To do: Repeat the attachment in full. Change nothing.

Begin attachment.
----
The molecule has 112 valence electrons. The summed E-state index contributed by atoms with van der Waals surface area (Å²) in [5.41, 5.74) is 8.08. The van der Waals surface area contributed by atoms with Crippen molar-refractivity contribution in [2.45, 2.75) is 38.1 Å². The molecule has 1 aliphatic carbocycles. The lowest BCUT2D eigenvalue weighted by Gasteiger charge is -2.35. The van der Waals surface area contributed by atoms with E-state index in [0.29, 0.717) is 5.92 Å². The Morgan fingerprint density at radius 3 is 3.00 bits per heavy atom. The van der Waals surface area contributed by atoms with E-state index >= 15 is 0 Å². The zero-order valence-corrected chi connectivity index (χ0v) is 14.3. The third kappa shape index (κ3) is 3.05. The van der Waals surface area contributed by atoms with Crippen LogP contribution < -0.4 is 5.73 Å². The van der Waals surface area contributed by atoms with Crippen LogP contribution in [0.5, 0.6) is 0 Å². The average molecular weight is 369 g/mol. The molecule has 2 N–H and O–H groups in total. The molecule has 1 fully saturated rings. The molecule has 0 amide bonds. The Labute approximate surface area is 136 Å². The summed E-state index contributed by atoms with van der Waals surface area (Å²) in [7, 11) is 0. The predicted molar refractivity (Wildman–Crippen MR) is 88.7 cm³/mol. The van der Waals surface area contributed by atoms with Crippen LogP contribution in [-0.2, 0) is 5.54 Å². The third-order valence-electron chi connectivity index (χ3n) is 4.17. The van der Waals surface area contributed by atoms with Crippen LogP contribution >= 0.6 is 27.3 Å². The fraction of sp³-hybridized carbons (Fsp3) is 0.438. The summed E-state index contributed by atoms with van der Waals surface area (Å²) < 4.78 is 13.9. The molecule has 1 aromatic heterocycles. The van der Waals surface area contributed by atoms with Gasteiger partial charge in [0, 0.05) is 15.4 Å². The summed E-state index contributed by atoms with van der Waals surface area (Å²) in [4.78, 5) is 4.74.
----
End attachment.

The molecule has 112 valence electrons. The summed E-state index contributed by atoms with van der Waals surface area (Å²) in [5.41, 5.74) is 8.08. The van der Waals surface area contributed by atoms with Crippen molar-refractivity contribution in [2.45, 2.75) is 38.1 Å². The molecule has 1 aliphatic carbocycles. The lowest BCUT2D eigenvalue weighted by Gasteiger charge is -2.35. The van der Waals surface area contributed by atoms with E-state index in [0.29, 0.717) is 5.92 Å². The Morgan fingerprint density at radius 3 is 3.00 bits per heavy atom. The van der Waals surface area contributed by atoms with E-state index >= 15 is 0 Å². The zero-order valence-corrected chi connectivity index (χ0v) is 14.3. The third kappa shape index (κ3) is 3.05. The van der Waals surface area contributed by atoms with Crippen LogP contribution < -0.4 is 5.73 Å². The van der Waals surface area contributed by atoms with Crippen LogP contribution in [0.5, 0.6) is 0 Å². The average molecular weight is 369 g/mol. The molecule has 2 N–H and O–H groups in total. The molecule has 1 fully saturated rings. The molecule has 0 amide bonds. The Labute approximate surface area is 136 Å². The summed E-state index contributed by atoms with van der Waals surface area (Å²) in [7, 11) is 0. The predicted molar refractivity (Wildman–Crippen MR) is 88.7 cm³/mol. The van der Waals surface area contributed by atoms with Crippen LogP contribution in [-0.2, 0) is 5.54 Å². The third-order valence-electron chi connectivity index (χ3n) is 4.17. The van der Waals surface area contributed by atoms with Crippen LogP contribution >= 0.6 is 27.3 Å². The fraction of sp³-hybridized carbons (Fsp3) is 0.438. The summed E-state index contributed by atoms with van der Waals surface area (Å²) < 4.78 is 13.9. The molecule has 1 aromatic heterocycles. The van der Waals surface area contributed by atoms with Gasteiger partial charge in [0, 0.05) is 15.4 Å². The summed E-state index contributed by atoms with van der Waals surface area (Å²) in [4.78, 5) is 4.74.